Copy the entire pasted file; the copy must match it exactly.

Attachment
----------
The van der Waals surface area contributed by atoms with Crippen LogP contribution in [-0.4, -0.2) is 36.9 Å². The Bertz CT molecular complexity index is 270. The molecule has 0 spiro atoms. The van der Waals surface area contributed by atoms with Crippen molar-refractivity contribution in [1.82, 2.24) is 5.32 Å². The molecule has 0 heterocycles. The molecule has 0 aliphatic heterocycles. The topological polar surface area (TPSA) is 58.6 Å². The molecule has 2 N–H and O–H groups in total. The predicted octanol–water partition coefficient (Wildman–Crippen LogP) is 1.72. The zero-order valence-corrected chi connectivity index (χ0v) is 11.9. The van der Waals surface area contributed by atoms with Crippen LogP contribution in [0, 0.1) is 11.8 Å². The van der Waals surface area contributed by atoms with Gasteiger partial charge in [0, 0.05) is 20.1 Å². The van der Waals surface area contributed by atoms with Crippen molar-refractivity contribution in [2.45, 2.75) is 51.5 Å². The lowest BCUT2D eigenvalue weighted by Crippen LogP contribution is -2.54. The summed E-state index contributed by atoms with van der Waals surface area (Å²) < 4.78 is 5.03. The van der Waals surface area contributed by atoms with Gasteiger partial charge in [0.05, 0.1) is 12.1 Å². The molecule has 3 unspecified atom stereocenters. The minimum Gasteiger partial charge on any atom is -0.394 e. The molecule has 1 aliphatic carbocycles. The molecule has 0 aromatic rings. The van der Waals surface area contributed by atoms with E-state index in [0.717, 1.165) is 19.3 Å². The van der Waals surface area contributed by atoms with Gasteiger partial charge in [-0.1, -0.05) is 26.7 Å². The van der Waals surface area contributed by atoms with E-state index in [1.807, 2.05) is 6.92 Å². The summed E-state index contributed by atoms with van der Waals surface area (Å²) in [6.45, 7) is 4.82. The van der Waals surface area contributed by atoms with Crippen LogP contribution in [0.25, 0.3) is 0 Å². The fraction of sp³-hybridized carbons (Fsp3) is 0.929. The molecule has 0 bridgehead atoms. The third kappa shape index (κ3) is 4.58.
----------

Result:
The van der Waals surface area contributed by atoms with Crippen LogP contribution in [-0.4, -0.2) is 36.9 Å². The Bertz CT molecular complexity index is 270. The molecule has 0 spiro atoms. The van der Waals surface area contributed by atoms with Crippen molar-refractivity contribution in [1.82, 2.24) is 5.32 Å². The molecule has 0 heterocycles. The molecule has 0 aliphatic heterocycles. The topological polar surface area (TPSA) is 58.6 Å². The molecule has 2 N–H and O–H groups in total. The predicted octanol–water partition coefficient (Wildman–Crippen LogP) is 1.72. The zero-order valence-corrected chi connectivity index (χ0v) is 11.9. The van der Waals surface area contributed by atoms with Crippen LogP contribution in [0, 0.1) is 11.8 Å². The van der Waals surface area contributed by atoms with Gasteiger partial charge in [0, 0.05) is 20.1 Å². The van der Waals surface area contributed by atoms with Crippen molar-refractivity contribution in [2.45, 2.75) is 51.5 Å². The lowest BCUT2D eigenvalue weighted by Crippen LogP contribution is -2.54. The summed E-state index contributed by atoms with van der Waals surface area (Å²) < 4.78 is 5.03. The van der Waals surface area contributed by atoms with Gasteiger partial charge in [0.05, 0.1) is 12.1 Å². The molecule has 3 unspecified atom stereocenters. The minimum Gasteiger partial charge on any atom is -0.394 e. The molecule has 1 aliphatic carbocycles. The molecule has 0 aromatic rings. The van der Waals surface area contributed by atoms with E-state index in [0.717, 1.165) is 19.3 Å². The van der Waals surface area contributed by atoms with Gasteiger partial charge in [-0.1, -0.05) is 26.7 Å². The van der Waals surface area contributed by atoms with E-state index in [1.807, 2.05) is 6.92 Å². The summed E-state index contributed by atoms with van der Waals surface area (Å²) in [6.45, 7) is 4.82. The van der Waals surface area contributed by atoms with Crippen LogP contribution in [0.25, 0.3) is 0 Å². The fraction of sp³-hybridized carbons (Fsp3) is 0.929. The molecule has 0 bridgehead atoms. The third kappa shape index (κ3) is 4.58.